Idotea chelipes (Pallas, 1766)


Idotea are relatively large, conspicuous and common marine isopods with oval or oblong bodies. Although they often have striking colours and patterns, these are not particularly useful for distinguishing between the various species. Rather, identification should be based on characteristics of the antennae, the coxal plates and the pleotelson.

Males of I. chelipes grow up to 15 mm in length, whilst females reach 10 mm. The antennules extend well beyond the third segment of the peduncle of the antennae, whilst the coxal plates are narrow, with only those of pereonites 5 to 7 extending to the rear margin. The pleotelson has subparallel sides, obtuse lateral corners, is slightly keeled towards the rear, and has a single rather rounded medial tip. Mostly greenish or brownish in colour.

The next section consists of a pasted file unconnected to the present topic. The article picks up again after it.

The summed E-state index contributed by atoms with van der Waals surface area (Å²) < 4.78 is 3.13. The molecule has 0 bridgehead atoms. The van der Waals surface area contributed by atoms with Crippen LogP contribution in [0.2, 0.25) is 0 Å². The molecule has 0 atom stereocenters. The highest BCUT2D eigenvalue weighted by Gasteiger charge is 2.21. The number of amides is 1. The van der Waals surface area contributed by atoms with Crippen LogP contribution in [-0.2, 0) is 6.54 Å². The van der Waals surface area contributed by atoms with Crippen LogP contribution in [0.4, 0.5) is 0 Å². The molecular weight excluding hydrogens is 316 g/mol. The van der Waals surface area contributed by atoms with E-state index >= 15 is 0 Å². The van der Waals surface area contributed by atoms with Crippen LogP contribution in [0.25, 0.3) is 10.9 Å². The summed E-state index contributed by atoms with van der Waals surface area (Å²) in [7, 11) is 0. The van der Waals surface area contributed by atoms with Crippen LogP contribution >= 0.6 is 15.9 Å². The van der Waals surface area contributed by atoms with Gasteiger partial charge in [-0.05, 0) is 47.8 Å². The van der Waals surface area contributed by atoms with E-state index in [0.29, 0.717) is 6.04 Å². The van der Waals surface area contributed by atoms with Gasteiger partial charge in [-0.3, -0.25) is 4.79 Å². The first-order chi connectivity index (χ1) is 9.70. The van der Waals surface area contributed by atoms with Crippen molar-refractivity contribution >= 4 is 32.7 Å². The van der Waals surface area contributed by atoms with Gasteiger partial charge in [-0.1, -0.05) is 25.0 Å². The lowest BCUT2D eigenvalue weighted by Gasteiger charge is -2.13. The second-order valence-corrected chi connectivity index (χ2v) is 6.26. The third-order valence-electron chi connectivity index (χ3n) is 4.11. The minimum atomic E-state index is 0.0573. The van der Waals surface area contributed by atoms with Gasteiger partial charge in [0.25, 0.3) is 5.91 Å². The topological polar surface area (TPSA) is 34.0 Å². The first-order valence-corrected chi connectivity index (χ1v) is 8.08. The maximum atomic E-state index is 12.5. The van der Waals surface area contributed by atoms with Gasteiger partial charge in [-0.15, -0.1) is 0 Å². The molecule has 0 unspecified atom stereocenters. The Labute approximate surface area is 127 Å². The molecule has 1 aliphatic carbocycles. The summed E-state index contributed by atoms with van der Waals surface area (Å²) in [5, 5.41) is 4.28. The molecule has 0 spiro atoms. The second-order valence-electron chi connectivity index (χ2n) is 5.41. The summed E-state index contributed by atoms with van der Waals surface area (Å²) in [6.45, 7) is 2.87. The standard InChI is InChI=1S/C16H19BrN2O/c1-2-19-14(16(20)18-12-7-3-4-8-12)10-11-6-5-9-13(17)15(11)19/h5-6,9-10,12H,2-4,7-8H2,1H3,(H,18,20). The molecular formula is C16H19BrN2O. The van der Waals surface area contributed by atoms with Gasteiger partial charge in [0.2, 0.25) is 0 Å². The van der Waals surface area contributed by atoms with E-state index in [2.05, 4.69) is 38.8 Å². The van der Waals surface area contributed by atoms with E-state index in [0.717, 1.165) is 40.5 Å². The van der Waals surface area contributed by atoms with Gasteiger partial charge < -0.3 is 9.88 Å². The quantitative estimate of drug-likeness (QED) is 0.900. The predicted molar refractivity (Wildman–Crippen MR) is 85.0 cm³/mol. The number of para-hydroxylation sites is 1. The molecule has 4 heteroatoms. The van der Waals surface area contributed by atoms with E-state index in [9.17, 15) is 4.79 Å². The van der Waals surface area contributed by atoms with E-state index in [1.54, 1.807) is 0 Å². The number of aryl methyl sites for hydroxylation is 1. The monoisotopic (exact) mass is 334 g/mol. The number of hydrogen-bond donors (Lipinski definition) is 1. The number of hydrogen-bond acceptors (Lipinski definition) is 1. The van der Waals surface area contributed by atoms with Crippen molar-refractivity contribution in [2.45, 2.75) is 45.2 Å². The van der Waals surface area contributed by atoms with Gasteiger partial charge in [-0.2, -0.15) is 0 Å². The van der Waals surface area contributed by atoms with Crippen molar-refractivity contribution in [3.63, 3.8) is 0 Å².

Distribution and Habitat

I. chelipes is a species of brackish water, being found in algae in estuaries and stream mouths and in brackish pools. It has been recorded on eastern British shores from the Humber southwards, and on southern and western coasts as far north as Shetland, but appears to be absent from the north-east. It has occasionally been recorded on Irish coasts.



Naylor, E. & A. Brandt. 2015. Intertidal Marine Isopods. Synopses of the British Fauna (New Series), No. 3. Field Studies Council, for The Linnean Society of London.